2. Apply a water-resistant sunscreen to your face and neck. Use at least SPF 30 for superior skin protection.
3. Take at least 1 quart of liquid before your ride. You must be well-hydrated, so during the ride take at least a quart of water or sports drink every hour. Avoid coffee and alcohol because they tend to increase dehydration.
4. Have some rest periods every couple of hours. A medical aid is necessary when you experience heat stroke.
It’s exciting to conquer the road and terrains under the blazing heat of the sun when you are ready with best motorcycle helmet for wind noise!
The next, day you wake up frustrated because of the rain. But you will not give up the thought of driving that day. What can you do to improve your driving under the might of the rain?
1. Put on your rain-wear. It must keep you dry and increase your visibility. The more visible you are the lesser the chances of collision.
2. Check your motorcycle. Do you have the best motorcycle parts that can withstand the rain? You must have it for your safety. You just can’t go out there without being secured of what you have. Maintain your lights and carry spares with you. In the event, you will realize that It’s really difficult not to have spares specially during crucial times. Aside from the lights, check on the tires as well. If it is time to replace it, then do it for your own good.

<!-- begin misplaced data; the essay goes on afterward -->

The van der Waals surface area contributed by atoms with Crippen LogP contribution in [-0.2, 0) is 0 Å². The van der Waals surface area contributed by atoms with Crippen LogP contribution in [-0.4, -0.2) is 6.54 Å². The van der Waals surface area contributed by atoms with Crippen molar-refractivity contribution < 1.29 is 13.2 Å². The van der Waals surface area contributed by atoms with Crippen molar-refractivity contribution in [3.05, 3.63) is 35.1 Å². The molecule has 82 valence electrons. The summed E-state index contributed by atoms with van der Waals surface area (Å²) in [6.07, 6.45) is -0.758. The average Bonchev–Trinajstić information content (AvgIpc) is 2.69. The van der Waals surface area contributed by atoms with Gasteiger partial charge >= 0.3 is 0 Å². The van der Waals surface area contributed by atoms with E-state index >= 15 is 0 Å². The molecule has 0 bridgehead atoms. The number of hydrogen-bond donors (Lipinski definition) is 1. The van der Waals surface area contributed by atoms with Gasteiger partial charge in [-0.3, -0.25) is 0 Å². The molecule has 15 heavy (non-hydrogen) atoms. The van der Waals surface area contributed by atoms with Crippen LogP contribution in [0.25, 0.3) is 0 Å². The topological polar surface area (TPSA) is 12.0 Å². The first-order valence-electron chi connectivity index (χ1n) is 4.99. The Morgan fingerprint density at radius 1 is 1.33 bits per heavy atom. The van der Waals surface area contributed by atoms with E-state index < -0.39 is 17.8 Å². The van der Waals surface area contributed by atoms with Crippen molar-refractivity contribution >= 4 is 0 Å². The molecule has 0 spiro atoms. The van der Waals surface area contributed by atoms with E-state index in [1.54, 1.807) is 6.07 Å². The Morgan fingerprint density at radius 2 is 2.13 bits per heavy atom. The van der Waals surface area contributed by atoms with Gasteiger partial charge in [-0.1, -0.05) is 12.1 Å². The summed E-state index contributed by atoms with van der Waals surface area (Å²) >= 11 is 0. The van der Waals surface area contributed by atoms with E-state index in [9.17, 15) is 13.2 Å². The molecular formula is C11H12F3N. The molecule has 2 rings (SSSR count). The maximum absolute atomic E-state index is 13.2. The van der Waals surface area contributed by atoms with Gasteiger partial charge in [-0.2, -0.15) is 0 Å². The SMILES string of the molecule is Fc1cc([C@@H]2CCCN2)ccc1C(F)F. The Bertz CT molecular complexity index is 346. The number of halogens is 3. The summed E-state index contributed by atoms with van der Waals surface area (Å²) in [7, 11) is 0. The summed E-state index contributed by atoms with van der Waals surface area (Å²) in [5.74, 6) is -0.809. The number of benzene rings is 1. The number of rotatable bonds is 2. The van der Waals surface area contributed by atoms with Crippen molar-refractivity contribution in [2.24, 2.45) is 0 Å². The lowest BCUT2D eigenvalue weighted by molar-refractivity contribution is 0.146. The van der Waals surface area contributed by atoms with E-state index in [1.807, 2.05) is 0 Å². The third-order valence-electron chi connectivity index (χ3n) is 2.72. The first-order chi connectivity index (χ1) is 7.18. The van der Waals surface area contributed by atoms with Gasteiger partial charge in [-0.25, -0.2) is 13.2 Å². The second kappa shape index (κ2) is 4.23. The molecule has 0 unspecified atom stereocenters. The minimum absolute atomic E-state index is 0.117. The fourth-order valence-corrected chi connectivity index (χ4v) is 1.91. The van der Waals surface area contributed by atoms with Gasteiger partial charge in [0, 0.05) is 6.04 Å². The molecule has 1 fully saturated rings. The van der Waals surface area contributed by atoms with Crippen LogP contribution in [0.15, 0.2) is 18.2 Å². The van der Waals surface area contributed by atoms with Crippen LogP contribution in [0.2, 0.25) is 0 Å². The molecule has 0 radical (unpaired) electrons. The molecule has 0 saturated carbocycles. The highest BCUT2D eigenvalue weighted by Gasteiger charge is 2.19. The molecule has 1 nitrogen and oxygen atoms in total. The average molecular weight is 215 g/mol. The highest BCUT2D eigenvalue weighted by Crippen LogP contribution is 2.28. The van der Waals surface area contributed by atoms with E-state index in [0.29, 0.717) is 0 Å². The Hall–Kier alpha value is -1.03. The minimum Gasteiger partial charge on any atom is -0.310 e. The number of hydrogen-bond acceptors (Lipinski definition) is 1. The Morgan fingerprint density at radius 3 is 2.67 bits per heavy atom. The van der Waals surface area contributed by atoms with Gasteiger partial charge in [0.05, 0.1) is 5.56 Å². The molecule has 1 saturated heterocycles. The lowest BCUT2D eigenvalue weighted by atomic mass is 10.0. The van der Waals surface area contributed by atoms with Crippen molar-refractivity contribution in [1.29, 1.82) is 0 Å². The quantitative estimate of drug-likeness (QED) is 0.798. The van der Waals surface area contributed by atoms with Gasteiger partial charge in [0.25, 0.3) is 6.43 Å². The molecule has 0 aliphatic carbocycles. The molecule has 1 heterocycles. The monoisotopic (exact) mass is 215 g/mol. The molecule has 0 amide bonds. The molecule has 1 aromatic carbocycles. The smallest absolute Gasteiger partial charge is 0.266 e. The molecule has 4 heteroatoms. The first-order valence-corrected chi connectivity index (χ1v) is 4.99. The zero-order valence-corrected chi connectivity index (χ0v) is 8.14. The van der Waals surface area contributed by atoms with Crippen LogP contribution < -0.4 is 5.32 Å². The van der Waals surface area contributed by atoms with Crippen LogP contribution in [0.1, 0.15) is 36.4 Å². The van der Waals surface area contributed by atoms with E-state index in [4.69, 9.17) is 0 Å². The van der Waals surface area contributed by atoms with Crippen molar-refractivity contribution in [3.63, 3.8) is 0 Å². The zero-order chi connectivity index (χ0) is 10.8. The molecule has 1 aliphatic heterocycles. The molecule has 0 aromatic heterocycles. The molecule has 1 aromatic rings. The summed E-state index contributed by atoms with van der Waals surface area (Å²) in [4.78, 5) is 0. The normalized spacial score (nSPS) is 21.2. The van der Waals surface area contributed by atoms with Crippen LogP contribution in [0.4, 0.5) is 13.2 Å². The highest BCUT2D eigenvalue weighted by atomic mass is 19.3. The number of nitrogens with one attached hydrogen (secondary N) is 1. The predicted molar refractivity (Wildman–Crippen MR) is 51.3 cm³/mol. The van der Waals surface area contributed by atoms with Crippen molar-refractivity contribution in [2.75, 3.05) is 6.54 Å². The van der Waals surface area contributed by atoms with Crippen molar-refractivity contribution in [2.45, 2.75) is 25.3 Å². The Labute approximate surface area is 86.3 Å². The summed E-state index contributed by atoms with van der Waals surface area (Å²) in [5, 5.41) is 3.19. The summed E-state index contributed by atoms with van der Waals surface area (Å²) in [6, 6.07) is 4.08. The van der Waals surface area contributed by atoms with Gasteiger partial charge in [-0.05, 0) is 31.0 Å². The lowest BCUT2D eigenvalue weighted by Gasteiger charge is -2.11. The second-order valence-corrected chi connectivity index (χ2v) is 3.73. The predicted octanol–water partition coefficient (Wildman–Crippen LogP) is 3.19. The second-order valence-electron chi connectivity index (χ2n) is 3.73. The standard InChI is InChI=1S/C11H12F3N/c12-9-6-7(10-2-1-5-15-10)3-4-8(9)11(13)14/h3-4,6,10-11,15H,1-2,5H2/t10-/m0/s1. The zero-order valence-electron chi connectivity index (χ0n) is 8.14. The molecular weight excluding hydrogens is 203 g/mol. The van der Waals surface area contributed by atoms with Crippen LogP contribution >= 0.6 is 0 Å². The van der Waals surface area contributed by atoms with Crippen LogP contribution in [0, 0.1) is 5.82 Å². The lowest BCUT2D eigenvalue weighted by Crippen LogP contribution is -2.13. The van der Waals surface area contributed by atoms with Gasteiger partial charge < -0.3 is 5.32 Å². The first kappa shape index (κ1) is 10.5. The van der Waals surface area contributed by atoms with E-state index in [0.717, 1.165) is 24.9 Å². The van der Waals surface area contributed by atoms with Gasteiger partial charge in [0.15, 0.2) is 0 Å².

3. Plan alternate routes. A safer, duller and concrete must be preferred. This is because an asphalted road will no longer give off the traction you need.
Now, you can enjoy both riding under the sun and rain…however, if you can avoid riding under heavy rainfall, avoid it. Hope our guide was helpful for you and let you choose your quietest motorcycle helmet!